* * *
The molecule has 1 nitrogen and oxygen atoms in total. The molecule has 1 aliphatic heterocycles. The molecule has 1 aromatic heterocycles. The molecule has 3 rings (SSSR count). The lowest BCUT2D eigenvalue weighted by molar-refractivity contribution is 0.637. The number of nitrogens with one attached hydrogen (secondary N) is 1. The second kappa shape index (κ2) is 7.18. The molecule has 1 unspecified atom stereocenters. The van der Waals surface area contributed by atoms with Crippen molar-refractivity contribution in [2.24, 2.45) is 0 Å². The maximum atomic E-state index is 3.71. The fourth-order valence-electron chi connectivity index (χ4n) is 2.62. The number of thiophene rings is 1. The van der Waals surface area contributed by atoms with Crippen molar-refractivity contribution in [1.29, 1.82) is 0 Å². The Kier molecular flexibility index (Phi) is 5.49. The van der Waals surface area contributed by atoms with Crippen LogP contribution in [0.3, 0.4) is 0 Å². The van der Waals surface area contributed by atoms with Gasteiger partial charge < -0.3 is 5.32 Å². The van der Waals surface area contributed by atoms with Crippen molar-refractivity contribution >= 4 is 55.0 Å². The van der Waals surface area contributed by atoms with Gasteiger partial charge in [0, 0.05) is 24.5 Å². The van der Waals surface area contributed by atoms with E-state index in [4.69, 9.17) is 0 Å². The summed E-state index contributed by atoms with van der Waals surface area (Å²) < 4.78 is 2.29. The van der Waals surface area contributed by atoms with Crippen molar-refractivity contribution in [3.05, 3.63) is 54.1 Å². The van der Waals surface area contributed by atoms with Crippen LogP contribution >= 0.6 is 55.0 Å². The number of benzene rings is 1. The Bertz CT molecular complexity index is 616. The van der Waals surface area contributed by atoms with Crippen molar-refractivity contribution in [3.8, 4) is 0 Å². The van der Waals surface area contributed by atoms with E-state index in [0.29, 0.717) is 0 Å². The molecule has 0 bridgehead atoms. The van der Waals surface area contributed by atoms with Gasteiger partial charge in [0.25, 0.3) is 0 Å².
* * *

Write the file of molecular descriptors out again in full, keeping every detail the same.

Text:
The molecule has 1 nitrogen and oxygen atoms in total. The molecule has 1 aliphatic heterocycles. The molecule has 1 aromatic heterocycles. The molecule has 3 rings (SSSR count). The lowest BCUT2D eigenvalue weighted by molar-refractivity contribution is 0.637. The number of nitrogens with one attached hydrogen (secondary N) is 1. The second kappa shape index (κ2) is 7.18. The molecule has 1 unspecified atom stereocenters. The van der Waals surface area contributed by atoms with Crippen molar-refractivity contribution in [2.24, 2.45) is 0 Å². The maximum atomic E-state index is 3.71. The fourth-order valence-electron chi connectivity index (χ4n) is 2.62. The number of thiophene rings is 1. The van der Waals surface area contributed by atoms with Crippen molar-refractivity contribution in [1.29, 1.82) is 0 Å². The Kier molecular flexibility index (Phi) is 5.49. The van der Waals surface area contributed by atoms with Crippen LogP contribution in [0.3, 0.4) is 0 Å². The van der Waals surface area contributed by atoms with Gasteiger partial charge < -0.3 is 5.32 Å². The van der Waals surface area contributed by atoms with Crippen molar-refractivity contribution >= 4 is 55.0 Å². The van der Waals surface area contributed by atoms with Gasteiger partial charge in [0, 0.05) is 24.5 Å². The van der Waals surface area contributed by atoms with E-state index in [4.69, 9.17) is 0 Å². The summed E-state index contributed by atoms with van der Waals surface area (Å²) < 4.78 is 2.29. The van der Waals surface area contributed by atoms with Crippen molar-refractivity contribution in [3.05, 3.63) is 54.1 Å². The van der Waals surface area contributed by atoms with Crippen LogP contribution >= 0.6 is 55.0 Å². The number of benzene rings is 1. The Bertz CT molecular complexity index is 616. The van der Waals surface area contributed by atoms with Crippen molar-refractivity contribution in [3.8, 4) is 0 Å². The van der Waals surface area contributed by atoms with E-state index in [0.29, 0.717) is 0 Å². The molecule has 0 bridgehead atoms. The van der Waals surface area contributed by atoms with Gasteiger partial charge in [0.25, 0.3) is 0 Å².